Dave Stevens (Lumberyard)

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lets toss another plan into the mystery of the General Hunter story.

according the historical accounts the General Hunter was between a 71 and 80 ton vessel so that is what we are looking for.
and this is what i found another drawing signed by William Bell no date or name.
BUT

then length of keel is close to the wreck which was 41 feet same breadth measurement and within 1 foot of depth of hold and LOOK it is 73 tons

plan2 a.JPG


the angle of the stern post matches exactly to the wreck

plan2 d.JPG

you would think we found the plan used to build the General Hunter but it starts to fall apart looking at the bodyplan. Deadrise of the floors are no where close to the wreck in red.

plan2 c.JPG

the when we lay the wreck drawing (in red) over the drawing like the General Hope drawing the wreck is to small. We went from a 93 ton vessel the General Hope down to a 73 ton vessel this drawing and the wreck is still to small.

plan2 e.JPG

if you recall the angle and shape of the stem of the wreck matched that of the drawing of the General Hope but look at this. Not even close.

Even though the tonage of this drawing match the historical accounts of the General Hunter and the measurements are sort of close to the wreck this plan is ruled out because the stem is not a match nor is the bodyplan close and once again a 73 ton vessel is just to big.

plan2 f.JPG
 
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Dave Stevens (Lumberyard)

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what i find interesting in the Canadian archives you will find the William Bell collection. William went from signing his name to at some point in time added master builder. in this last drawing it is signed master buuilder so checking the archives it could come close to dating this last drawing
 

Dave Stevens (Lumberyard)

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William Bell was a very busy man he built all the war ships on Lake Erie, when the Americans took over Fort Malden and Amhersburg William Bell went to Kingston where he had his hand in building the fleet on Lake Ontario.

schooners.jpg

he was still building armed transports after the war according to the above. But i got a little suspicious because if William Bell designed and built a ship he always signed his name either William Bell or William Bell master builder. On this drawing there is no signature. The recorded date of the launch of the twin schooners is August 07, 1815.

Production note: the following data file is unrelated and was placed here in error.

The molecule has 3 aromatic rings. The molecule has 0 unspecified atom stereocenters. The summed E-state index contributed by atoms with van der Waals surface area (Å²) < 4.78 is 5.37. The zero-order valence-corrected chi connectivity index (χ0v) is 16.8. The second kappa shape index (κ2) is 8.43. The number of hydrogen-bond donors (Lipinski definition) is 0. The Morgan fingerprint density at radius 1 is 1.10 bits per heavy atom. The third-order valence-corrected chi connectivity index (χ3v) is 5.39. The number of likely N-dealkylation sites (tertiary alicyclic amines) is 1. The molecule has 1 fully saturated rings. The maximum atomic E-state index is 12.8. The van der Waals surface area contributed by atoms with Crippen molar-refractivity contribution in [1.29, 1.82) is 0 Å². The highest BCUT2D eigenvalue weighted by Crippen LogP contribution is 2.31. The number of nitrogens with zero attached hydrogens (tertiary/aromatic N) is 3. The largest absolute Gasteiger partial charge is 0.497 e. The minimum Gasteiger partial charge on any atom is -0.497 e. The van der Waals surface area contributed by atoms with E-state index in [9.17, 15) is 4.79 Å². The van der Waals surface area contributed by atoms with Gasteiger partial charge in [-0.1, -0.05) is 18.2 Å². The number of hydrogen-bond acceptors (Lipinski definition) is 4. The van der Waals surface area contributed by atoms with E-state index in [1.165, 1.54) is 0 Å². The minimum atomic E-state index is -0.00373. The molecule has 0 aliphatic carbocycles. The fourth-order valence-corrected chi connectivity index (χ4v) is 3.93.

Look at this it is a letter from William Bell note the place and date and the first line of the letter.

LB07 montral.jpg

look at the maps William went from Amhersburg to Kingston and from Kingston to Montreal he was in Montreal on July 5th and the twin schooners were launched August 7th at Street's Creek. So he rushed 200 miles from Montreal to Street's Creek and built 2 twin schooners in less than a 30 days, how did he do it?

map2.JPG


map1.JPG
 

Dave Stevens (Lumberyard)

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here is another question

there are no plans of the ships built at Amhersburg or Kingston. There are plans but they are "as built" so the ships were built first then from the ships, plans were drawn. Except for the General Hope and that was because Bell had to submit a drawng for approval.
Even the American fleet built by Noah Brown and Henery Eckford seem to have been built with no plans. This tells us theres shipwrights were good at their job they could built a ship straight away from imagination.

hum?

maybe this is something we here on SoS should consider. If real shipwrights could build a ship from the keel up with no instructions, no detailed plans, or no plans at all then we can assume ships were built from knowledge of how a ship is built and passed on from master to apprentice. Rather than keep pointing out the short comings of kit instructions and plans we should turn our focus and create a knowledge base on how all ship kit are built.
William Bell was not born with the knowledge of ship building he did go to school and he did serve as an apprentice for years. Rather than Ship of Scale collecting research information and information about the hobby then preventing the general public from getting it, unless you are willing to pay for every scrap of information, we need to build a data base free to the hobby sort of a not for profit group.